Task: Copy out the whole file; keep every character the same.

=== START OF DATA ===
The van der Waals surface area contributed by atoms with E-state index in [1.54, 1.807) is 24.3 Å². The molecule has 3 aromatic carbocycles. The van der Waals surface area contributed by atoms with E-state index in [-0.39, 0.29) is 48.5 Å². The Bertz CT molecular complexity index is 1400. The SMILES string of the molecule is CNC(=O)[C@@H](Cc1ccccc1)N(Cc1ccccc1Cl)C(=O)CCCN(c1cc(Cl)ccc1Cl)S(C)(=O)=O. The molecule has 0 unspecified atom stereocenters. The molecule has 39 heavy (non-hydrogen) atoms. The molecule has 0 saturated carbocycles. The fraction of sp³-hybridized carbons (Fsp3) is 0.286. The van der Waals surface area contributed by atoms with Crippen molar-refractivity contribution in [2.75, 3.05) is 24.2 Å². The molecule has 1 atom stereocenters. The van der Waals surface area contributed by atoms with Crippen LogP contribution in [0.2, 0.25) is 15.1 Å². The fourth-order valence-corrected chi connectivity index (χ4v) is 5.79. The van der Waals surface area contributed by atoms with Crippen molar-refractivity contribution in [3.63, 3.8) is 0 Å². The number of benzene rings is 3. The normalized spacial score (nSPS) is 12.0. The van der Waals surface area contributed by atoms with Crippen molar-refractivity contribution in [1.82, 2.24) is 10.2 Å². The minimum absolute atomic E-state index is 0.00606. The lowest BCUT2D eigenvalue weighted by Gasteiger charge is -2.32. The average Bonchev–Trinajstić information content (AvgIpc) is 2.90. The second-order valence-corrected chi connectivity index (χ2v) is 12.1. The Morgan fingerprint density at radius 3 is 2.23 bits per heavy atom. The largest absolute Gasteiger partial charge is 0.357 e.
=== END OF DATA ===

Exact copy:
The van der Waals surface area contributed by atoms with E-state index in [1.54, 1.807) is 24.3 Å². The molecule has 3 aromatic carbocycles. The van der Waals surface area contributed by atoms with E-state index in [-0.39, 0.29) is 48.5 Å². The Bertz CT molecular complexity index is 1400. The SMILES string of the molecule is CNC(=O)[C@@H](Cc1ccccc1)N(Cc1ccccc1Cl)C(=O)CCCN(c1cc(Cl)ccc1Cl)S(C)(=O)=O. The molecule has 0 unspecified atom stereocenters. The molecule has 39 heavy (non-hydrogen) atoms. The molecule has 0 saturated carbocycles. The fraction of sp³-hybridized carbons (Fsp3) is 0.286. The van der Waals surface area contributed by atoms with Crippen molar-refractivity contribution in [2.75, 3.05) is 24.2 Å². The molecule has 1 atom stereocenters. The van der Waals surface area contributed by atoms with Crippen LogP contribution in [0.2, 0.25) is 15.1 Å². The fourth-order valence-corrected chi connectivity index (χ4v) is 5.79. The van der Waals surface area contributed by atoms with Crippen molar-refractivity contribution in [3.63, 3.8) is 0 Å². The number of benzene rings is 3. The normalized spacial score (nSPS) is 12.0. The van der Waals surface area contributed by atoms with Crippen molar-refractivity contribution in [1.82, 2.24) is 10.2 Å². The minimum absolute atomic E-state index is 0.00606. The lowest BCUT2D eigenvalue weighted by Gasteiger charge is -2.32. The average Bonchev–Trinajstić information content (AvgIpc) is 2.90. The second-order valence-corrected chi connectivity index (χ2v) is 12.1. The Morgan fingerprint density at radius 3 is 2.23 bits per heavy atom. The largest absolute Gasteiger partial charge is 0.357 e.